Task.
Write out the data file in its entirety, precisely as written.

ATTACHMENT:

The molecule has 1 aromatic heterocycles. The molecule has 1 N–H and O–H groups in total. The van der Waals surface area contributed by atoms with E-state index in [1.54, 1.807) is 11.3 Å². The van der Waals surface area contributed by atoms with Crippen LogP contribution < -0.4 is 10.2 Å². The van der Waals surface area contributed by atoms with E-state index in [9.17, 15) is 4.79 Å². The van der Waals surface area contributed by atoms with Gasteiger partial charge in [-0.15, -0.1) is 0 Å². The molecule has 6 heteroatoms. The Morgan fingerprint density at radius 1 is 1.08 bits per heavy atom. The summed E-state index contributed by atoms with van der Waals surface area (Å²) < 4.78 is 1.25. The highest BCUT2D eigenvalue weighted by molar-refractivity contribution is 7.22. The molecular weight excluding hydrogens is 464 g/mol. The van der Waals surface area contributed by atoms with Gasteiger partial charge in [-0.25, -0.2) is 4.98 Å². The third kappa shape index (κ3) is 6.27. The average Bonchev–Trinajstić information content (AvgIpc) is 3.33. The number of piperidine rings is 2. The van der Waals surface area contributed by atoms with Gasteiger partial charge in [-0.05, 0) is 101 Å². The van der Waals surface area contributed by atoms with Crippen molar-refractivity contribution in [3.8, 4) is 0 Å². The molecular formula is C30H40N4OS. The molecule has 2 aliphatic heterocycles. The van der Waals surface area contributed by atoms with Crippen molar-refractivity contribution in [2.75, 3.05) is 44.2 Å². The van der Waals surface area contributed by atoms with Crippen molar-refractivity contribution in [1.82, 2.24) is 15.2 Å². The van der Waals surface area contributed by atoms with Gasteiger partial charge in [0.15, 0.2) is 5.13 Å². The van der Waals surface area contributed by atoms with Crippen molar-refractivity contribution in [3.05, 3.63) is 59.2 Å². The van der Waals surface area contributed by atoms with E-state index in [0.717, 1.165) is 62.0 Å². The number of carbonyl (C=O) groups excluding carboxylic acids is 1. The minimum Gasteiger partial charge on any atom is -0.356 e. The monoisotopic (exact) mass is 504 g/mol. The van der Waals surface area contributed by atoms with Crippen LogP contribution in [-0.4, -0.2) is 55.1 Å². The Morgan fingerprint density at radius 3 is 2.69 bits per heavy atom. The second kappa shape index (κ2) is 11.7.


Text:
The molecule has 1 aromatic heterocycles. The molecule has 1 N–H and O–H groups in total. The van der Waals surface area contributed by atoms with E-state index in [1.54, 1.807) is 11.3 Å². The van der Waals surface area contributed by atoms with Crippen LogP contribution < -0.4 is 10.2 Å². The van der Waals surface area contributed by atoms with E-state index in [9.17, 15) is 4.79 Å². The van der Waals surface area contributed by atoms with Gasteiger partial charge in [-0.15, -0.1) is 0 Å². The molecule has 6 heteroatoms. The Morgan fingerprint density at radius 1 is 1.08 bits per heavy atom. The summed E-state index contributed by atoms with van der Waals surface area (Å²) < 4.78 is 1.25. The highest BCUT2D eigenvalue weighted by molar-refractivity contribution is 7.22. The molecular weight excluding hydrogens is 464 g/mol. The van der Waals surface area contributed by atoms with Gasteiger partial charge in [-0.25, -0.2) is 4.98 Å². The third kappa shape index (κ3) is 6.27. The average Bonchev–Trinajstić information content (AvgIpc) is 3.33. The number of piperidine rings is 2. The van der Waals surface area contributed by atoms with Gasteiger partial charge in [-0.05, 0) is 101 Å². The van der Waals surface area contributed by atoms with Crippen molar-refractivity contribution in [3.8, 4) is 0 Å². The molecular formula is C30H40N4OS. The molecule has 2 aliphatic heterocycles. The van der Waals surface area contributed by atoms with Crippen molar-refractivity contribution in [2.75, 3.05) is 44.2 Å². The van der Waals surface area contributed by atoms with Crippen molar-refractivity contribution in [1.82, 2.24) is 15.2 Å². The van der Waals surface area contributed by atoms with Gasteiger partial charge in [0.15, 0.2) is 5.13 Å². The van der Waals surface area contributed by atoms with Crippen molar-refractivity contribution in [3.05, 3.63) is 59.2 Å². The van der Waals surface area contributed by atoms with E-state index in [0.717, 1.165) is 62.0 Å². The number of carbonyl (C=O) groups excluding carboxylic acids is 1. The minimum Gasteiger partial charge on any atom is -0.356 e. The monoisotopic (exact) mass is 504 g/mol. The van der Waals surface area contributed by atoms with Crippen LogP contribution in [-0.4, -0.2) is 55.1 Å². The Morgan fingerprint density at radius 3 is 2.69 bits per heavy atom. The second kappa shape index (κ2) is 11.7.